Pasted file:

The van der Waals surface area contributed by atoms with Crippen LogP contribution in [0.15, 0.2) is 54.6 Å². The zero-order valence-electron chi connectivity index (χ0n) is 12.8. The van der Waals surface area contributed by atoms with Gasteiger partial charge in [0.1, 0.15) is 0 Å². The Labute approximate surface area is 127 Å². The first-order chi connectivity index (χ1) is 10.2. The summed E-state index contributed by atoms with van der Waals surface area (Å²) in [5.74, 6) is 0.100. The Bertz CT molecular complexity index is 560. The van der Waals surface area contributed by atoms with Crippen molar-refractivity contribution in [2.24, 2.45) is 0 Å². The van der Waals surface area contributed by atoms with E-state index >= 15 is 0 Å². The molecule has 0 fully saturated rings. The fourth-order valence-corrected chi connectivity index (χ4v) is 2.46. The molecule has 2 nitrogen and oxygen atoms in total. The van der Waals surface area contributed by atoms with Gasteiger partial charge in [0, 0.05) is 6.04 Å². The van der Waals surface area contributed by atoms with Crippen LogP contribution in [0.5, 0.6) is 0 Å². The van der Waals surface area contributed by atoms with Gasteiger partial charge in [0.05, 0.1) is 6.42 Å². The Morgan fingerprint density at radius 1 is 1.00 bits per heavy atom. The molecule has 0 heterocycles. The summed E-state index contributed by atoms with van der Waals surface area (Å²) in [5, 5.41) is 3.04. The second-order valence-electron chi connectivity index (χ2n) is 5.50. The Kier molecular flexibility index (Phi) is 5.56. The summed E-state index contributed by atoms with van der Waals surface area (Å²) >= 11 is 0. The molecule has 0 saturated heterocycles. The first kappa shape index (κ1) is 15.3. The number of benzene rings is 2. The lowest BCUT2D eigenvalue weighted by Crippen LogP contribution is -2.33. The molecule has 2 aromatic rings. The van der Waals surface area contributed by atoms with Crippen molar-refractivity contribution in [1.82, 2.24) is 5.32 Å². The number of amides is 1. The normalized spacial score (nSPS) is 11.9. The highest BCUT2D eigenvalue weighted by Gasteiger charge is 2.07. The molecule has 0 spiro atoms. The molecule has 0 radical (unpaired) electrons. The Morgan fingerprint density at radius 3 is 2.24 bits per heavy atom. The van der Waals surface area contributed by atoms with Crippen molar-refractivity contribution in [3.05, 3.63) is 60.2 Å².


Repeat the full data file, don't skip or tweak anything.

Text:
The van der Waals surface area contributed by atoms with Crippen LogP contribution in [0.15, 0.2) is 54.6 Å². The zero-order valence-electron chi connectivity index (χ0n) is 12.8. The van der Waals surface area contributed by atoms with Gasteiger partial charge in [0.1, 0.15) is 0 Å². The Labute approximate surface area is 127 Å². The first-order chi connectivity index (χ1) is 10.2. The summed E-state index contributed by atoms with van der Waals surface area (Å²) in [5.74, 6) is 0.100. The Bertz CT molecular complexity index is 560. The van der Waals surface area contributed by atoms with Crippen molar-refractivity contribution in [2.24, 2.45) is 0 Å². The van der Waals surface area contributed by atoms with E-state index >= 15 is 0 Å². The molecule has 0 fully saturated rings. The fourth-order valence-corrected chi connectivity index (χ4v) is 2.46. The molecule has 2 nitrogen and oxygen atoms in total. The van der Waals surface area contributed by atoms with Gasteiger partial charge in [0, 0.05) is 6.04 Å². The van der Waals surface area contributed by atoms with Crippen LogP contribution in [0.5, 0.6) is 0 Å². The van der Waals surface area contributed by atoms with Gasteiger partial charge in [0.05, 0.1) is 6.42 Å². The Morgan fingerprint density at radius 1 is 1.00 bits per heavy atom. The molecule has 0 heterocycles. The summed E-state index contributed by atoms with van der Waals surface area (Å²) in [5, 5.41) is 3.04. The second-order valence-electron chi connectivity index (χ2n) is 5.50. The Kier molecular flexibility index (Phi) is 5.56. The summed E-state index contributed by atoms with van der Waals surface area (Å²) >= 11 is 0. The molecule has 0 saturated heterocycles. The first kappa shape index (κ1) is 15.3. The number of benzene rings is 2. The lowest BCUT2D eigenvalue weighted by Crippen LogP contribution is -2.33. The molecule has 2 aromatic rings. The van der Waals surface area contributed by atoms with Crippen molar-refractivity contribution in [1.82, 2.24) is 5.32 Å². The number of amides is 1. The normalized spacial score (nSPS) is 11.9. The highest BCUT2D eigenvalue weighted by Gasteiger charge is 2.07. The molecule has 0 spiro atoms. The molecule has 0 radical (unpaired) electrons. The Morgan fingerprint density at radius 3 is 2.24 bits per heavy atom. The van der Waals surface area contributed by atoms with Crippen molar-refractivity contribution in [3.05, 3.63) is 60.2 Å².